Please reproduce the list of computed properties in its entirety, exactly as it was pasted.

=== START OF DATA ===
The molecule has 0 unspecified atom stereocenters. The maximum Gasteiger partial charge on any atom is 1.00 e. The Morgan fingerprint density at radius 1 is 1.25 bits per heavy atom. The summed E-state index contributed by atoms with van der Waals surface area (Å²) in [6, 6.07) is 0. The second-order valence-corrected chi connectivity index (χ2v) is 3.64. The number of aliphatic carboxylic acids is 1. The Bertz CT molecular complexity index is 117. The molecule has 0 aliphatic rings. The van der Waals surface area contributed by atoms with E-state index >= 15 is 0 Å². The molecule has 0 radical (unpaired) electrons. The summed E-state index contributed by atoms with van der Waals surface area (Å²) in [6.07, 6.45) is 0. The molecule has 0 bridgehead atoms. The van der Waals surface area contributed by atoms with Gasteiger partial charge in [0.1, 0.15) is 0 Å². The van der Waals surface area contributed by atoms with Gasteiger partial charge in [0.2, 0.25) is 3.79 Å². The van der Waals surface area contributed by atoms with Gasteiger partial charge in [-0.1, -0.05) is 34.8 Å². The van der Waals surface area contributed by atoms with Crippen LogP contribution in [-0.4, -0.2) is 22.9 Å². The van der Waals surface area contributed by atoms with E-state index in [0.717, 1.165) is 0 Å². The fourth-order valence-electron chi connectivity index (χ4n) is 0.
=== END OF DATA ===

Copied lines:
The molecule has 0 unspecified atom stereocenters. The maximum Gasteiger partial charge on any atom is 1.00 e. The Morgan fingerprint density at radius 1 is 1.25 bits per heavy atom. The summed E-state index contributed by atoms with van der Waals surface area (Å²) in [6, 6.07) is 0. The second-order valence-corrected chi connectivity index (χ2v) is 3.64. The number of aliphatic carboxylic acids is 1. The Bertz CT molecular complexity index is 117. The molecule has 0 aliphatic rings. The van der Waals surface area contributed by atoms with E-state index >= 15 is 0 Å². The molecule has 0 radical (unpaired) electrons. The summed E-state index contributed by atoms with van der Waals surface area (Å²) in [6.07, 6.45) is 0. The molecule has 0 bridgehead atoms. The van der Waals surface area contributed by atoms with Gasteiger partial charge in [0.1, 0.15) is 0 Å². The van der Waals surface area contributed by atoms with Gasteiger partial charge in [0.2, 0.25) is 3.79 Å². The van der Waals surface area contributed by atoms with Gasteiger partial charge in [-0.1, -0.05) is 34.8 Å². The van der Waals surface area contributed by atoms with Crippen LogP contribution in [-0.4, -0.2) is 22.9 Å². The van der Waals surface area contributed by atoms with E-state index in [0.717, 1.165) is 0 Å². The fourth-order valence-electron chi connectivity index (χ4n) is 0.